FIG. 2 is a schematic diagram of the print head of FIG. 1 as seen from a direction z. A plurality of ejection openings (also referred to as “nozzles”) are arranged in columns by ink colors. Designated 201 are nozzles that are formed in the print head 102 at a density of D nozzles per inch (D dpi) and can eject 10 pl of yellow ink. Nozzles capable of ejecting 10 pl of ink are called “large nozzles” and dots formed by ink droplets ejected from the large nozzles are called “large dots.” Denoted 202 are nozzles smaller in diameter than the large nozzles and capable of ejecting 5 pl of yellow ink. The nozzles that eject 5 pl of ink are called “small nozzles” and dots formed by ink droplets ejected from the small nozzles are called “small dots.” Likewise, 203, 205 and 207 represent large nozzles for magenta, cyan and black inks respectively and 204, 206 and 208 represent small nozzles for magenta, cyan and black inks respectively.

The large nozzles and small nozzles for each color ink are formed at front ends of liquid paths 210 extending from one and the same liquid chamber 209.

Returning back to FIG. 1, designated 103 is a paper feed roller 103 which rotates in a direction of arrow together with an auxiliary roller 104 to hold a print medium P between them and feed it in a y direction (sub-scan direction). Denoted 105 are a pair of paper supply rollers to supply a print medium. The paired paper supply rollers 105 rotate holding the print medium P in between, as with the rollers 103 and 104, but their rotating speed is set smaller than that of the paper feed roller 103 to crease a tension in the print medium. Denoted 106 is a carriage which supports the four ink jet cartridges 101 and scan them as they eject ink. The carriage 106 is situated at a home position h indicated by a dashed line in the figure when no printing operation is performed or when the print head 102 is subjected to an ejection performance recovery operation by a suction device 107.

The recovery operation includes a suction-based recovery operation. This operation sucks out and discharges viscous ink, bubbles in the print head liquid chamber and mixed inks by the suction device 107 installed in the ink jet printing apparatus. The suction-based recovery operation normally involves capping a face of the print head, i.e., nozzle-formed surface, with a cap and then creating a negative pressure in the cap by a pump means such as tube pump and piston pump. The negative pressure thus generated causes the ink in the print head liquid chamber to be sucked and discharged out of the print head through the print head nozzles. Immediately after the suction operation, however, the ink sucked out into the cap remains on the print head face and this residual ink may flow back into the print head. This reverse flow may result in the viscous ink remaining in the liquid chamber 209 of the print head. When the print heads of multiple colors are capped with a single cap for recovery operation, this reverse flow causes color ink mixing.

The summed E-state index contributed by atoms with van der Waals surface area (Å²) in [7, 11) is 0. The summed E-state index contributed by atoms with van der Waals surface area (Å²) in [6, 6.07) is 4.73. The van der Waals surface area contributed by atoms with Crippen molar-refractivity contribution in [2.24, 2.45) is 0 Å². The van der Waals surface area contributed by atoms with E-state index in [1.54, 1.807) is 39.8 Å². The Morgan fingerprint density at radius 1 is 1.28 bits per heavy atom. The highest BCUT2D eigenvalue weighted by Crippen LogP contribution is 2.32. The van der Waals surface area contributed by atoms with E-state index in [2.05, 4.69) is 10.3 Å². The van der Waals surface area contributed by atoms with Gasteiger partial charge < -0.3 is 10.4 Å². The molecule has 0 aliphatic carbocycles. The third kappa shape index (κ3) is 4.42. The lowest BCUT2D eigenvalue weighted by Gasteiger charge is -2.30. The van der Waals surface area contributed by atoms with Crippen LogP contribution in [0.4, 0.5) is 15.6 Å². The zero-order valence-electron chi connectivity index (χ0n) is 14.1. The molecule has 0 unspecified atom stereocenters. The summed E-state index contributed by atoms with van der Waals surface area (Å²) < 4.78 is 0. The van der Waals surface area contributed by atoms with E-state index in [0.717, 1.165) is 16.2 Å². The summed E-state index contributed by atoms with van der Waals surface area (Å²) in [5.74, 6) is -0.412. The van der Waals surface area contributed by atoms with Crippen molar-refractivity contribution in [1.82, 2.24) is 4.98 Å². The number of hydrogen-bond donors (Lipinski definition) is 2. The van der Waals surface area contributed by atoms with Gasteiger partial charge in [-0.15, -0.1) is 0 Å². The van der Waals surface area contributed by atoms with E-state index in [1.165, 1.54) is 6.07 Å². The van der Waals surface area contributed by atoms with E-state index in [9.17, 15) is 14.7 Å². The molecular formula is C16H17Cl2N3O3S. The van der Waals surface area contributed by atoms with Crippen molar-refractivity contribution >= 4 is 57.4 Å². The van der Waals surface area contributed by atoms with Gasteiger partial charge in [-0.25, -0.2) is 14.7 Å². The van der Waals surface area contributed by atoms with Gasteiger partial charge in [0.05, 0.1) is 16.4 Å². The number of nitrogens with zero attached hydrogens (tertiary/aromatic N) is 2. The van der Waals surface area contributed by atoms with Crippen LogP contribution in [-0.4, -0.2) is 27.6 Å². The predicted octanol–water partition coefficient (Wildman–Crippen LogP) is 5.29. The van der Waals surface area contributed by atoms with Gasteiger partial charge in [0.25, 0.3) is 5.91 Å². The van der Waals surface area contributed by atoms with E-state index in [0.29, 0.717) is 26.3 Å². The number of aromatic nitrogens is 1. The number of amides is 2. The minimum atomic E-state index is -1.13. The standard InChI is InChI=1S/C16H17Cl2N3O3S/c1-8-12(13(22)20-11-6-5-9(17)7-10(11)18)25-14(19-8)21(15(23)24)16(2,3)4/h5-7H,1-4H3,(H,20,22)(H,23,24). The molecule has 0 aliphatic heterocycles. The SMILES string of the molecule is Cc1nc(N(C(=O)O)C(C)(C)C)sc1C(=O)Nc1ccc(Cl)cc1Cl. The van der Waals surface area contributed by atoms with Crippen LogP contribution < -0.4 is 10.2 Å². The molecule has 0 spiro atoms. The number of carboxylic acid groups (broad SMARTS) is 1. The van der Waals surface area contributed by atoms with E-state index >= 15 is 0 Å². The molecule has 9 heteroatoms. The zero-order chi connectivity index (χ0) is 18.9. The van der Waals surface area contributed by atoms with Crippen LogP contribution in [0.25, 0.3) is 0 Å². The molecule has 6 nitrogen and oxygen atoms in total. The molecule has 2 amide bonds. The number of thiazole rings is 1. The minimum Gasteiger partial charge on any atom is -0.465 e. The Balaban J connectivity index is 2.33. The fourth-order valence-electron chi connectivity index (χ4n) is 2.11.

Therefore, after the suction-based recovery operation is executed, viscous ink and mixed inks are ejected out into the cap until these inks are completely discharged from the head. This recovery operation is called a preliminary ejection.

The amount of power supplied from a power source to drive the print head is set assuming a normal printing condition. So, if during the preliminary ejection operation all nozzles are activated simultaneously for ejection, the power consumption exceeds the amount of power supply. Thus, not all the nozzles cannot be driven at the same time and normally the nozzles of the print head are divided into some groups that undergo the preliminary ejection operation at different times.

For example, after the suction-based recovery operation is done, the large nozzles each perform 20,000 preliminary ejections at a frequency of 10 kHz, followed by each small nozzle performing 20,000 preliminary ejections at a frequency of 10 kHz. This preliminary ejection cycle can discharge viscous ink and mixed inks. The preliminary ejection cycle that follows the suction-based recovery operation takes 4.0 seconds.

During the preliminary ejections, as during the ejections for normal printing, the ejected ink does not fly as a single droplet but is split into a plurality of ink droplets. A biggest ink droplet of these split droplets is called a main droplet, smaller ink droplets following the main droplet are called satellites, and finer droplets flying at slower speeds are called stray mist.

FIGS. 3A to 3C schematically illustrate how main droplet, satellites and stray mist are formed at time of ink ejection.

Denoted 301 is ink, 302 ink immediately after being ejected, 303 a meniscus, 304 a main droplet, 305 satellites and 306 stray mist.

An ink ejection initiates as shown in FIG. 3A. Immediately after the ejection, the ink 302 is shot continuously from a nozzle. Then, as shown in FIG. 3B, the meniscus 303, formed by the contraction of a bubble or the deformation of a piezoelectric element, retracts, causing the ink 301 to move into the interior of the print head 102. As the ink 301 moves inwardly, the projected ink 302 separates from the ink in the print head, with the result that a speed distribution is generated in the flying ink 302. As shown in FIG. 3C, the ink with a speed distribution is split into a droplet with the largest volume and the highest speed (main droplet 304), ink droplets with smaller volumes and slower speeds (satellites 305), and ink droplets with even smaller volumes and slower speeds (stray mist 306) that do not reach the interior of the cap.

The preliminary ejection is carried out in the cap of the suction device 107 so that most of the ejected ink is accommodated in the cap. However, the stray mist 306 with small volume and slow speed does not reach the cap but floats around the print head, adhering to the print head face. If, for example, the stray mist adheres to transport rollers or others, not only does it stain the transport rollers, but this stain is also transferred onto the print medium, degrading the image quality.